8 Best Moments of Hip Hop 50 Live: Nas, Run-D.M.C., Fat Joe & More

“If you remember anything from tonight, remember this one thing: I ain’t s— without you,” proclaimed Lil Wayne at the Hip Hop 50 Live concert on Friday (Aug. 11). As tens of thousands of fans descended upon Yankee Stadium in the Bronx, New York, to celebrate the 50th anniversary of one of the most important and influential art forms in the world, Wayne’s message was proven correct.

Hip Hop 50 Live, which featured headliners Run-D.M.C. in their final show, was a celebration of the genre’s roots and evolution as much as it was a celebration of the fans and community that have kept pushing the culture forward for 50 years and counting. Featuring a crowd as diverse as New York City itself, the concert placed a heavy emphasis on honoring the genre’s pillars such as The Sugarhill Gang and Melle Mel. From undisputed icons like Roxanne Shante to new-school innovators like A Boogie wit da Hoodie, Friday night’s concert was the physical embodiment of the cross-generational impact of hip-hop.

Assembling a lineup that effectively conveys the cultural, regional, sexual, and generational diversity of a genre as multilayered as hip-hop is no easy task. While the show was notably lacking in contemporary stars, the concert’s lineup was more than capable of captivating the massive stadium. Performances included sets from Nas, Lil Wayne, Ice Cube, Wiz Khalifa, Ghostface Killah, Common, Lupe Fiasco, Cam’Ron, T.I., Lil’ Kim, Trina, Remy Ma, Fat Joe, Slick Rick, EPMD, Snoop Dogg and more.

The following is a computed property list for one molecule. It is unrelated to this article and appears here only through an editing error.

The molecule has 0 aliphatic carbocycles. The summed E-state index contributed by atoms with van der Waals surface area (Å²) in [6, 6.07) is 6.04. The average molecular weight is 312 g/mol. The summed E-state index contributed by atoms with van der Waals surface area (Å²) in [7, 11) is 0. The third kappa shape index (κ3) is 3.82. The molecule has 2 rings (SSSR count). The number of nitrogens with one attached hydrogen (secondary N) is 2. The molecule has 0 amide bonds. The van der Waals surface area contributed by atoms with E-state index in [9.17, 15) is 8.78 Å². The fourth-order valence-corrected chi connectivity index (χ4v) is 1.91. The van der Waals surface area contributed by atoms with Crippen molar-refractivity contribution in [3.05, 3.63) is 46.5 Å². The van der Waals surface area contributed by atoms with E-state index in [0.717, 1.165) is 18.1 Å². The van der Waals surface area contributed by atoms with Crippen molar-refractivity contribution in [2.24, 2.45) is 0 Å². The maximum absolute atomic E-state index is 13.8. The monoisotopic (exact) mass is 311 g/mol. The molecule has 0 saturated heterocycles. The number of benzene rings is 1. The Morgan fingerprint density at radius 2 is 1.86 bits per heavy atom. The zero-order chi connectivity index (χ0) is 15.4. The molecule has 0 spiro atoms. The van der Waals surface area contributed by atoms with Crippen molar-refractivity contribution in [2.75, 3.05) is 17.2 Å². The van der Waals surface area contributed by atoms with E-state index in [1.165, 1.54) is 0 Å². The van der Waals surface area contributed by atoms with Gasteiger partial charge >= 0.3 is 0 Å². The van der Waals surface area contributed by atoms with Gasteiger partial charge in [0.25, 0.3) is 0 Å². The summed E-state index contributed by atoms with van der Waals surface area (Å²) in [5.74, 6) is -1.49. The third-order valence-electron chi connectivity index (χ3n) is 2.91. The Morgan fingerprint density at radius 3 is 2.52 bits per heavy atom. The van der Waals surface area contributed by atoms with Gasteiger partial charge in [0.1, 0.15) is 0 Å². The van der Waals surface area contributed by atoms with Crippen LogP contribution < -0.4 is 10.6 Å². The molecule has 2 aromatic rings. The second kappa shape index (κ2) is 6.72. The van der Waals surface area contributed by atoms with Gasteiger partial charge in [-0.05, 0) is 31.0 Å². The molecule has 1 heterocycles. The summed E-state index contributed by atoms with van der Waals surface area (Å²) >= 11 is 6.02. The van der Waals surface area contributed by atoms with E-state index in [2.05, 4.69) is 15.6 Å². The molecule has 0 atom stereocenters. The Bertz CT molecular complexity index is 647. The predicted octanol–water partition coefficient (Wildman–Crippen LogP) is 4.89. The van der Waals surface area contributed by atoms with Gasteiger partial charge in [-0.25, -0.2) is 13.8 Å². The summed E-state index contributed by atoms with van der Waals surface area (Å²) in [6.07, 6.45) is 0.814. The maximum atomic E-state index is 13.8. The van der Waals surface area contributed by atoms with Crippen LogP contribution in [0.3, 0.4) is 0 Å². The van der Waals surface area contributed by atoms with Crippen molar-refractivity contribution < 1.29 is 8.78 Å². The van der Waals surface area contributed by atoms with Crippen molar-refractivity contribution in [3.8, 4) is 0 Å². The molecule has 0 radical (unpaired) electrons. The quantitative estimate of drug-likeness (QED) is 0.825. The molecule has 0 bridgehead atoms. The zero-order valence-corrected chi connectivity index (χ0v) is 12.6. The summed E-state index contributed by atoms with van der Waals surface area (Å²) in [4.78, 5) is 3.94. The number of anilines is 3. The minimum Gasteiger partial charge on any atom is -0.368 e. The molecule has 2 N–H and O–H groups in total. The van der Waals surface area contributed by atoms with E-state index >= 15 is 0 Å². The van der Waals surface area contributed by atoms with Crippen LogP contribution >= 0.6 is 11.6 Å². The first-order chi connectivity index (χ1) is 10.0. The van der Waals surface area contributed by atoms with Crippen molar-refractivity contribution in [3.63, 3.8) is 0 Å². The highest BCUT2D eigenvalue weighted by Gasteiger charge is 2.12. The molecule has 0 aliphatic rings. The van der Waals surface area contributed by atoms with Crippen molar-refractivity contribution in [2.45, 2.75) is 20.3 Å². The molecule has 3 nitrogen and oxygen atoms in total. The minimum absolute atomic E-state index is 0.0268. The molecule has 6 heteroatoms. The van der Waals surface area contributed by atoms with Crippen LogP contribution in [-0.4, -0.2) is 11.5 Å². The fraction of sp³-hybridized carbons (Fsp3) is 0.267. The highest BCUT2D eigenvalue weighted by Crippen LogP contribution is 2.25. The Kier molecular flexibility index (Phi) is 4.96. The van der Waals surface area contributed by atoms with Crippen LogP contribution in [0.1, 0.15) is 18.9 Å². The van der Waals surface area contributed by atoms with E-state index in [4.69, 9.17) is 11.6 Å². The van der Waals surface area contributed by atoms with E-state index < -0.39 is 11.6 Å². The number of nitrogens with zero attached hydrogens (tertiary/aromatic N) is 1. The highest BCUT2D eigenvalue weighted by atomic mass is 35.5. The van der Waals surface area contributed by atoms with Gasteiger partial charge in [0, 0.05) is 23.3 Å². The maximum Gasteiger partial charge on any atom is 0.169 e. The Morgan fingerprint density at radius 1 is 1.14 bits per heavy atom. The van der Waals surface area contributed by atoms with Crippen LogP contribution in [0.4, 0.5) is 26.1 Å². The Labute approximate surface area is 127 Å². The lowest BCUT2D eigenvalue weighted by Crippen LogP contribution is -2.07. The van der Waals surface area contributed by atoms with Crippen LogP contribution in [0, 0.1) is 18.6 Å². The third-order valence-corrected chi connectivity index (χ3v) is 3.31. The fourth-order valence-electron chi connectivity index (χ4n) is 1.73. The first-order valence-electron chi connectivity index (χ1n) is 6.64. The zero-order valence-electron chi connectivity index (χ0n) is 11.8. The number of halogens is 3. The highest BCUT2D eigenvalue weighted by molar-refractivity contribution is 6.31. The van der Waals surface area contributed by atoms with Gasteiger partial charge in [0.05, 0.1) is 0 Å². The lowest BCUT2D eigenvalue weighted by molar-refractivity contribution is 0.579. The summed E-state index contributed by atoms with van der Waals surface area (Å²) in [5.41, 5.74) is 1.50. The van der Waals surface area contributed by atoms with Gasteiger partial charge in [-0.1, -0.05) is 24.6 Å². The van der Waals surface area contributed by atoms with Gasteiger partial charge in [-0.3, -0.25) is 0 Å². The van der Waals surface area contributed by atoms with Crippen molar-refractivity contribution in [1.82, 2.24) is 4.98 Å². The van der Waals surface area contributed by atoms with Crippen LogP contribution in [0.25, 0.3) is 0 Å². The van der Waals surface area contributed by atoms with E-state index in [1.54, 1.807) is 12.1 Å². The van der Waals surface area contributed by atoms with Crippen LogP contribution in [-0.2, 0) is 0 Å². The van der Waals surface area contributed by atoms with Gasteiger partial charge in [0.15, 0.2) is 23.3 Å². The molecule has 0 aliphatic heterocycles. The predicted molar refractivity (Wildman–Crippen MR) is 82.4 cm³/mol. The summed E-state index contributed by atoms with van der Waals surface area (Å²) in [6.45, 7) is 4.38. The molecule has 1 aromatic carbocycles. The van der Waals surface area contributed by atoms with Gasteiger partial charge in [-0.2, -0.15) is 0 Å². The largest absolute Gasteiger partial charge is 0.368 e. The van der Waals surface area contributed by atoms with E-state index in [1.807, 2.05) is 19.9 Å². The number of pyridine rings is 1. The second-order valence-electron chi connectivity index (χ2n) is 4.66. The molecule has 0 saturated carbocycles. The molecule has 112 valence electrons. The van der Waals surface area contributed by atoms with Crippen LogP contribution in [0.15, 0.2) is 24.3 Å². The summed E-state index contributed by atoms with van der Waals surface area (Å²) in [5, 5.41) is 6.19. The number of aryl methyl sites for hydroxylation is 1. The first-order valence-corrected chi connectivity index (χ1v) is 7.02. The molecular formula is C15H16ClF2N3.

Hip Hop 50 Live specifically commemorated a legendary party at 1520 Sedgwick Avenue hosted by Cindy Campbell and DJed by DJ Kool Herc — a party that birthed hip-hop. As such, the celebration took things all the way back to the beginning. The Sugarhill Gang delighted the audience with a rousing rendition of “Rapper’s Delight,” which is widely regarded as the first commercially released hip-hop song, and rap pioneer Grandmaster Caz rocked the house with performances of “It’s Us,” among other Cold Crush Brothers selections.

Of course, hip-hop is about more than just the rappers. DJs also got their due at Friday’s concert, with legendary DJs like Marley Marl and Mannie Fresh keeping the energy flowing with sets that frequently highlighted the sub-genres and sounds of hip-hop not present on the official bill.

As the night transitioned into lengthier sets, both Lil Wayne and T.I. reminded attendees that both have an endless stream of hits across eras and genres. T.I. held it down for the South and 20 years of Trap Muzik with a set that included such hits as “Swagga Like Us,” “Whatever You Like,” and “Live Your Life.” Lil Wayne, who masterfully tore through countless anthems, pulled out hits like “A Milli,” “Uproar,” “I’m Goin’ In,” and a cruel tease of “Back That Azz Up,” that left the crowd hanging.

Hip Hop 50 Live was co-produced by Mass Appeal, Live Nation, and the New York Yankees. Emmy Award-winner BASSic Black Entertainment CEO Adam Blackstone and producer and keyboardist Omar Edwards served as the concert’s creative music directors.

Here are the 8 best moments of Hip Hop 50 Live:

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